Dutch defence

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The Dutch defence
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a8 black rook
b8 black knight
c8 black bishop
d8 black queen
e8 black king
f8 black bishop
g8 black knight
h8 black rook
a7 black pawn
b7 black pawn
c7 black pawn
d7 black pawn
e7 black pawn
g7 black pawn
h7 black pawn
f5 black pawn
d4 white pawn
a2 white pawn
b2 white pawn
c2 white pawn
e2 white pawn
f2 white pawn
g2 white pawn
h2 white pawn
a1 white rook
b1 white knight
c1 white bishop
d1 white queen
e1 white king
f1 white bishop
g1 white knight
h1 white rook
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White to move

The Dutch defence is one of the oldest chess openings. It aims to counter-attack White's kingside in the middlegame. White can respond in various ways:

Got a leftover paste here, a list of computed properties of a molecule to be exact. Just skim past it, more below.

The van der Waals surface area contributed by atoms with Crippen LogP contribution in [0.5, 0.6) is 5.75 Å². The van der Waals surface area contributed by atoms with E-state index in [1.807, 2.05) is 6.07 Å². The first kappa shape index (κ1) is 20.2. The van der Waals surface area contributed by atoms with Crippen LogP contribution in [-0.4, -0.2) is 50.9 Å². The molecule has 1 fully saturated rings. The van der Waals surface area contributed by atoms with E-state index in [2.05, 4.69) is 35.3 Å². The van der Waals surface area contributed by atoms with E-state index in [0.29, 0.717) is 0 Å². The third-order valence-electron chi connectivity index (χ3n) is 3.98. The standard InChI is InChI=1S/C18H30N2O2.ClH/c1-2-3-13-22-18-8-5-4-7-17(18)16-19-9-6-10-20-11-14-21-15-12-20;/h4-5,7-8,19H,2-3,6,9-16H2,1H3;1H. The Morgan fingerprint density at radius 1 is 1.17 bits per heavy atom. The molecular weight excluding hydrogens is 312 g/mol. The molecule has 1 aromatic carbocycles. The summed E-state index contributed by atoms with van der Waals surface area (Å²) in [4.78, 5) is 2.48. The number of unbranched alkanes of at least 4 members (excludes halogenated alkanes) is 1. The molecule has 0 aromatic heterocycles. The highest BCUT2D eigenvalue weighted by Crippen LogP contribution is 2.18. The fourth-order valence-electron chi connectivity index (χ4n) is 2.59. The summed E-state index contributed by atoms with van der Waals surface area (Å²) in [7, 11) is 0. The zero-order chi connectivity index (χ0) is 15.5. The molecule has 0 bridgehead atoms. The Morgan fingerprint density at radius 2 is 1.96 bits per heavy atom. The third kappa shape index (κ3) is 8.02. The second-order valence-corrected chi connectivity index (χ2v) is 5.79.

2.g3. This fianchetto of the bishop signals White's attempt to control the central squares. It is the main line for tournament players. White continues with moves like Bg2, Nf3, 0-0, c4, Nc3.

2.Bg5. This makes 2...Nf6 doubtful, since 3.Bxf6 doubles Black's pawns and makes Black's game more difficult. Black usually plays 2...g6 to fianchetto his bishop before he plays Nf6. 2...g6 marks the Leningrad variation of the Dutch defence. White's bishop cannot trapped: 2...h6 3.Bh4 g5 4.Bg3 f4? 5.e3! Mate is threatened (6.Qh5#), so the pawn on f4 is won.

2.e4. This is Staunton's Gambit. After 2...fxe4 3.Nc3 Nf6 4.Bg5 d5 5.f3, White may or may not have enough for the pawn loss.

Further reading[change | change source]

  • McDonald, Neil (2004). Starting out: the Dutch Defence. Everyman Chess. ISBN 1-857443-77-2.
  • Williams, Simon; Palliser, Richard and Vigus, James (2010). Dangerous weapons: the Dutch. Everyman Chess. ISBN 978-1-85744-624-1.{{cite book}}: CS1 maint: multiple names: authors list (link)